MF, stipulating that a moral principle is objective and fully general is a form of moral relativism. And so is stipulating that one culture is morally superior to another. Consider how the truth value of those statements changes between contexts and cultures. Isn’t that a demonstration that the truth value of those stipulations changes between contexts, persons and cultures?

                The only way those judgments can be sustained as objective – and therefore not a form of cultural or individual relativism – is by the argument that justifies the judgment.

                And that’s all I’m saying in the above comment (the one you responded to). That consideration of the available evidence is a necessary feature to make the a moral judgment in complex cases. And I also think that once relevant evidence is introduced, first-principles-based judgments that try to reduce complex social issues to a single moral criterion will be exposed as inaccurate and incomplete.Report

              • Avatar MFarmer in reply to Stillwater says:

                Stillwater, in this case, the actions of the government, not the culture, are being judged as morally inferior. To stipulate, say, that genocide is morally unacceptable, and make the claim (let’s say the claim is made by an international committee) that with regards to genocide, a government which prohibits genocide is morally superior with respect to the act of prohibtion (the act of prohibiting genocide is a morally superior act) than a government which practices genocide with respect to the act of genocide (the practice of genocide is morally inferior)?Report

            • I know it’s superior, E.D. I agree. But our standards of what’s moral and what isn’t are to some degree determined extraneously and that’s inevitably woven into our political and economic system. I’m not saying that that makes one right or one wrong — it just is.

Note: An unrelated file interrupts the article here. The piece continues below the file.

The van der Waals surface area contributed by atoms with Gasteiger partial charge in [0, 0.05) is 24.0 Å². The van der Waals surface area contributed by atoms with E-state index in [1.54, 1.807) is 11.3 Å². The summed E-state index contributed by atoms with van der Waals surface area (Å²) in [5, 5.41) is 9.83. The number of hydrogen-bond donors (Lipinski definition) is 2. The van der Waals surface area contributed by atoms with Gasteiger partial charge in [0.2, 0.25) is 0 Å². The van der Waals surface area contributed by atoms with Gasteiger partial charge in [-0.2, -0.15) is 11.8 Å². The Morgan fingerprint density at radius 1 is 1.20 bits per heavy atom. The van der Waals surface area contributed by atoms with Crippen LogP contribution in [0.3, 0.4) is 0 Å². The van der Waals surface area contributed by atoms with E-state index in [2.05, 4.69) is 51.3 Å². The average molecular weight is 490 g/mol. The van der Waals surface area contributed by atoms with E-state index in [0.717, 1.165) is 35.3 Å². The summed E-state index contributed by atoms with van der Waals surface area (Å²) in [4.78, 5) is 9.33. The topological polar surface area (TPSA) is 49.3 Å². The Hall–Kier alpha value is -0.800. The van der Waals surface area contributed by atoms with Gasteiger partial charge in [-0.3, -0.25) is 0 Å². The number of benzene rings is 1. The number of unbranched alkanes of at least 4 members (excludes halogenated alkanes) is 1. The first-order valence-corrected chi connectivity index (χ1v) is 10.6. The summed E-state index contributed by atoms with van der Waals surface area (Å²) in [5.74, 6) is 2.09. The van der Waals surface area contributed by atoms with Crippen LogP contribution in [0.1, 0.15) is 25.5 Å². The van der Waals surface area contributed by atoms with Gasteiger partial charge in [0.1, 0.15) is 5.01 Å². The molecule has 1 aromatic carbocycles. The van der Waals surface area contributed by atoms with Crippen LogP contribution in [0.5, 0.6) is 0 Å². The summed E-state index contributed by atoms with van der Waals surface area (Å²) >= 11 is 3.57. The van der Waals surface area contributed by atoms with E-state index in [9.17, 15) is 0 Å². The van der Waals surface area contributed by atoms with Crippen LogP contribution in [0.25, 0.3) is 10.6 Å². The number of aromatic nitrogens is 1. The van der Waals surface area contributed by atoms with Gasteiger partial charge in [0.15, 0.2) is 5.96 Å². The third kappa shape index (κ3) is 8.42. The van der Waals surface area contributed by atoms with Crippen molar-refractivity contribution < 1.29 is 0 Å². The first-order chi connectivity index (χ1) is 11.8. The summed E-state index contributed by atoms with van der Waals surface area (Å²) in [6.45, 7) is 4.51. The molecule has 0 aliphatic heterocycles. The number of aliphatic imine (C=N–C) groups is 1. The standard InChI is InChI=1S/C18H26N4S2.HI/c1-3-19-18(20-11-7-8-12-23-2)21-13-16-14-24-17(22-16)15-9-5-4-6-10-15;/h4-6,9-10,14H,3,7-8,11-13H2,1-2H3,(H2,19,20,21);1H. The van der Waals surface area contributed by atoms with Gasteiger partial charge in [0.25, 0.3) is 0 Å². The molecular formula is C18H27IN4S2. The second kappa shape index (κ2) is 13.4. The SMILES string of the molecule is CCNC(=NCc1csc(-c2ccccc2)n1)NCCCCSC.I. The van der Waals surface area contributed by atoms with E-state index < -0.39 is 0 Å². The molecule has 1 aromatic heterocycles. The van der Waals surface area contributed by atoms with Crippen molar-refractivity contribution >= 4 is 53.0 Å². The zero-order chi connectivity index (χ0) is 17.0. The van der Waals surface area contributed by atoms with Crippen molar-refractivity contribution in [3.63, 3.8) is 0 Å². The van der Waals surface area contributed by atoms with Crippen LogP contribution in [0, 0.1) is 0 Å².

I wasn’t accusing you of tut-tutting, though. Jason’s doing that, but since the only other response, apparently, is to forgo the idea of civilization itself, I guess it’s understandable.Report

          • Avatar Chris in reply to Elias Isquith says:

            Some degree of upward mobility would probably help, since it’s pretty much completely absent in the UK.Report

  10. Avatar Tom Cairns says:

    What you’re really asking is for people to choose between the drunken ramblings of a couple of drunk teenagers, showing off for a journalist, and nice people who don’t burn down shops. Tricky.Report

  11. Avatar Rufus F. says:

    There were the Greek riots and then the English Defense League mob scenes and now there are large riots in London (with the EDL using the occasion to unleash some violence of their own). I keep wondering if mob violence is on the rise and, if so, what the political implications of that will be. Is it unfair to note that the political reprecussions of a sinking world economy and mob violence in the streets have not always been pleasant in Europe?Report

    • Avatar Jaybird in reply to Rufus F. says:

      I keep waiting for Germany to point out that they have achieved some measure of stability and that it’s time for everybody else to straighten up and fly right.Report

      • Avatar Rufus F. in reply to Jaybird says:

        Well, Italy, Spain, Argentina… All I’m saying is that democracy might suck sometimes, but it’s better than mobocracy. Replacing the marketplace of ideas with the marketplace of violence tends to only make things better for whoever’s willing to use the most of it.Report

  12. Avatar E.C. Gach says:

    We need to see this same backlash in education.

    When kids riot, loot, and set fires, they get called thugs and criminals. But when they don’t try hard in school, cause disruptions for their classmates, and waste teacher time and taxpayer money, we say the system’s broken, not the kids.

    I’m not claiming to know anything about the riots, their underlying causes, or the people committing these acts.

    The only thing I find strange is how ready people are to be outraged as if this is a strongly intentioned evil breaking lose and trying to harm innocent people.